In February 1948 he was invited to the dedication of the IBM Selective Sequence Electronic Calculator (SSEC), a custom-built machine in New York City.

James W. Bryce

The arithmetic logic unit of the SSEC was a modified IBM 603 electronic multiplier, which had been designed by James W. Bryce.
He adapted the 603 to become the arithmetic logic unit in the Selective Sequence Electronic Calculator (SSEC).

History of IBM

IBMIBM Federal Systems Divisionunbundling of software and services
1948: IBM SSEC

Self-modifying code

self-modifyingrun-time code generationRuntime Code Generation
The IBM SSEC, demonstrated in January 1948, had the ability to modify its instructions or otherwise treat them exactly like data.

History of computing hardware

History of computer hardwarehistory of computerscomputer history
In two 1936 patent applications, Zuse also anticipated that machine instructions could be stored in the same storage used for data—the key insight of what became known as the von Neumann architecture, first implemented in 1948 in America in the electromechanical IBM SSEC and in Britain in the fully electronic Manchester Baby.

Von Neumann architecture

von Neumannvon Neumann bottleneckvon Neumann machine
The stored-program concept had been first widely published in 1945 in the First Draft of a Report on the EDVAC and became known as the Von Neumann architecture.

IBM

International Business MachinesIBM CorporationInternational Business Machines Corporation
The IBM Selective Sequence Electronic Calculator (SSEC) was an electromechanical computer built by IBM.

Howard H. Aiken

Howard AikenAiken, HowardHoward Aitken
During World War II, International Business Machines Corporation (IBM) funded and built an Automatic Sequence Controlled Calculator (ASCC) for Howard H. Aiken at Harvard University.

Harvard University

HarvardHarvard CollegeUniversity of Harvard
During World War II, International Business Machines Corporation (IBM) funded and built an Automatic Sequence Controlled Calculator (ASCC) for Howard H. Aiken at Harvard University.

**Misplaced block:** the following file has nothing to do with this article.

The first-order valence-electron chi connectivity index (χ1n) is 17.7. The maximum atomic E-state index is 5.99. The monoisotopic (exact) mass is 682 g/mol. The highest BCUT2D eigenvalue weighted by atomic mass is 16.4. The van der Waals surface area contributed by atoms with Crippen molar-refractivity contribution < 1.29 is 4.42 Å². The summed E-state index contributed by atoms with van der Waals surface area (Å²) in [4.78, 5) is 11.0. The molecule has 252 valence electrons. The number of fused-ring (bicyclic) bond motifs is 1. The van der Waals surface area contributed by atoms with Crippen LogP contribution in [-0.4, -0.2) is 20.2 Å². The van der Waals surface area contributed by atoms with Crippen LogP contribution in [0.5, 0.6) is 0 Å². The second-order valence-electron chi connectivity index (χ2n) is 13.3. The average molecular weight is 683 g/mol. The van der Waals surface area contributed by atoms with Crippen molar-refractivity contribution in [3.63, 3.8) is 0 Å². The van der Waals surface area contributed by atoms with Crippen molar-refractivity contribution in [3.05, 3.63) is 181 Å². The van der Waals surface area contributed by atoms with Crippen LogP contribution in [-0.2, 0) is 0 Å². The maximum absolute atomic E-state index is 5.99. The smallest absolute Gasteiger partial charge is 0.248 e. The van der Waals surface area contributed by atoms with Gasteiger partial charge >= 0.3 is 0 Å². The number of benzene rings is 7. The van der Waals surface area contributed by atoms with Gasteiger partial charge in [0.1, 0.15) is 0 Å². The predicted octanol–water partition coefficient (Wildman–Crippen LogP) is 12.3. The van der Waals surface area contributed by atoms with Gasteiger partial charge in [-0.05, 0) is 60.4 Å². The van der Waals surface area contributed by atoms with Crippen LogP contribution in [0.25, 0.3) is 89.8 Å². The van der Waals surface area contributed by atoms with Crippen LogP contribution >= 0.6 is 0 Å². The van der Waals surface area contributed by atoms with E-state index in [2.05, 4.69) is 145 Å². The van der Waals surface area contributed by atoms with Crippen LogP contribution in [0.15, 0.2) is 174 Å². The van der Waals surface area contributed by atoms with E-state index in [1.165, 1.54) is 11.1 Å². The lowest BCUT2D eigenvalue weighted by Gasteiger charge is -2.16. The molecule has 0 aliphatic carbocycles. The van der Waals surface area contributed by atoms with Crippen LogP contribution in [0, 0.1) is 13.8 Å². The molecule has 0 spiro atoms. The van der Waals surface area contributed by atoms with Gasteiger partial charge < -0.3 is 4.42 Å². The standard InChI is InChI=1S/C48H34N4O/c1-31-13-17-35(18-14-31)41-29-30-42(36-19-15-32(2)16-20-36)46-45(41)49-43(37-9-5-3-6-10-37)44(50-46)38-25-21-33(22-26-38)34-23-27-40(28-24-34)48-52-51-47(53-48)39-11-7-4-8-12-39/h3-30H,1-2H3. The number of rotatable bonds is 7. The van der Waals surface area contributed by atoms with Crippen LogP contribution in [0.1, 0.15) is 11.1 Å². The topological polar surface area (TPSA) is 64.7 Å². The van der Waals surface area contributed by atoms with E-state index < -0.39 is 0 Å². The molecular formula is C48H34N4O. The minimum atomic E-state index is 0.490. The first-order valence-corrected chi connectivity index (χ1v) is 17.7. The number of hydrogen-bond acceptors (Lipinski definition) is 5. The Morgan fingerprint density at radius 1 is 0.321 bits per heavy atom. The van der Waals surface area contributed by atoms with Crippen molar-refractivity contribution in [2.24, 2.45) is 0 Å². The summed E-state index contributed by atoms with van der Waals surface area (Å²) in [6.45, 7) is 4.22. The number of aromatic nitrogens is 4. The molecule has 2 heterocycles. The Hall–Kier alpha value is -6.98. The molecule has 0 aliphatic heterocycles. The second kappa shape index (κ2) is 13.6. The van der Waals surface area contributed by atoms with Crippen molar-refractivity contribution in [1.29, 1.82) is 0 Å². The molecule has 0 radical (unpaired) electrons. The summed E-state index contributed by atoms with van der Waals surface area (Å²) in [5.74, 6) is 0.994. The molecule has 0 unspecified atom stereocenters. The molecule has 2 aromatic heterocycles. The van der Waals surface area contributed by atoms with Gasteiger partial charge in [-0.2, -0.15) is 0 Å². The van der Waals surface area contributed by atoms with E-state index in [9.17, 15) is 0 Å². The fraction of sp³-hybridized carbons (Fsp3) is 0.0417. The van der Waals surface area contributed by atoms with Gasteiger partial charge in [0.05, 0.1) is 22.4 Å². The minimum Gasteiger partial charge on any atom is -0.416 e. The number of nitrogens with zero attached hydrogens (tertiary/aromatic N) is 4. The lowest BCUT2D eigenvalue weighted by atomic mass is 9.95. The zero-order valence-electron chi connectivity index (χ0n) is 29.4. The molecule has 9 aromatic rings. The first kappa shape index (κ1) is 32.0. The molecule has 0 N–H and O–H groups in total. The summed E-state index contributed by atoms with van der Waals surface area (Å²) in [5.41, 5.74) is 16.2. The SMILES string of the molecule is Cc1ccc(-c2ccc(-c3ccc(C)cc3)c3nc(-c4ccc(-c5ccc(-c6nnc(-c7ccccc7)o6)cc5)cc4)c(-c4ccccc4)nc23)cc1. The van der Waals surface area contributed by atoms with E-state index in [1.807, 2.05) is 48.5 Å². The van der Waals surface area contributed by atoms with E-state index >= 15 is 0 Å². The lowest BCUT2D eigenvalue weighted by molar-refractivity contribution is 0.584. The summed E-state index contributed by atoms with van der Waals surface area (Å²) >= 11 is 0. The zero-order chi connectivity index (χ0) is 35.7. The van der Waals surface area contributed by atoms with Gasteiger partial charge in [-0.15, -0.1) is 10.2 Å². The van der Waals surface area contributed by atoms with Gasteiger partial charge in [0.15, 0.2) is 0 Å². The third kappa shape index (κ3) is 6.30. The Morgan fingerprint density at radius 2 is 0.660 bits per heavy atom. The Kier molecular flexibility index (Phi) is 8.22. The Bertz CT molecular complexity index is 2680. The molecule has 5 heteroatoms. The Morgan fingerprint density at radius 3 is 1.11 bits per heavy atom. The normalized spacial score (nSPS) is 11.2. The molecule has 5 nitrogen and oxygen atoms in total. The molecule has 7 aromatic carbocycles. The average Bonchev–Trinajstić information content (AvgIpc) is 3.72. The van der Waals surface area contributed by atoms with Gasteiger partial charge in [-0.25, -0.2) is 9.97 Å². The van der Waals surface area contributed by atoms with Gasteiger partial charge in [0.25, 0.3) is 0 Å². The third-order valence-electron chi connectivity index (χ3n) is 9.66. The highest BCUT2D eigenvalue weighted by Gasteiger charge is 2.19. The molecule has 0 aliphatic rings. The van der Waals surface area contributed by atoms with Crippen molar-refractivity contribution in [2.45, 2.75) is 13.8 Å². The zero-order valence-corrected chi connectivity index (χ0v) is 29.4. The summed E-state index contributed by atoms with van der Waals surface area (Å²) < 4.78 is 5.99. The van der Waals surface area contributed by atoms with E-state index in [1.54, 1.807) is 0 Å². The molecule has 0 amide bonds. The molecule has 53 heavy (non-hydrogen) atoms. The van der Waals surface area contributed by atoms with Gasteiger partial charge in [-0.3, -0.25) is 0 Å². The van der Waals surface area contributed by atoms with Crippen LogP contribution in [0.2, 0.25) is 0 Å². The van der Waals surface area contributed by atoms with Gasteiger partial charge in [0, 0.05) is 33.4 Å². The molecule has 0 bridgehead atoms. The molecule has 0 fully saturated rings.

Thomas J. Watson

Thomas J. Watson, Sr.Thomas J. Watson Sr.Thomas Watson
The President of IBM, Thomas J. Watson Sr., did not like Aiken's press release that gave no credit to IBM for its funding and engineering effort.

Columbia University

ColumbiaColumbia CollegeUniversity of Columbia
Astronomer Wallace John Eckert of Columbia University provided specifications for the new machine; the project budget of almost $1 million was an immense amount for the time.

Endicott, New York

EndicottEndicott, NYHenry B. Endicott
Modules were manufactured in IBM's facility at Endicott, New York, under Director of Engineering John McPherson after the basic design was ready in December 1945.

ENIAC

Electronic Numerical Integrator And ComputerElectronic computerENIAC (Electronic Numerical Integrator and Computer)
The February 1946 announcement of the fully electronic ENIAC energized the project.

New York City

New YorkNew York, New YorkNew York City, New York
The SSEC was installed on three sides of a room on the ground floor of a building near IBM's headquarters at 590 Madison Avenue in New York City, behind a large window where it was visible to people passing by on the busy street.

Herb Grosch

Herbert R. J. GroschHerbert R.J. GroschHerbert Reuben John Grosch
Herb Grosch, the second person with a Ph.D. hired by IBM, was one of its first programmers.

Edgar F. Codd

E. F. CoddE.F. CoddCodd
Another early programmer was Edgar "Ted" Codd.

Vacuum tube

vacuum tubestubethermionic valve
The SSEC was an unusual hybrid of vacuum tubes and electromechanical relays.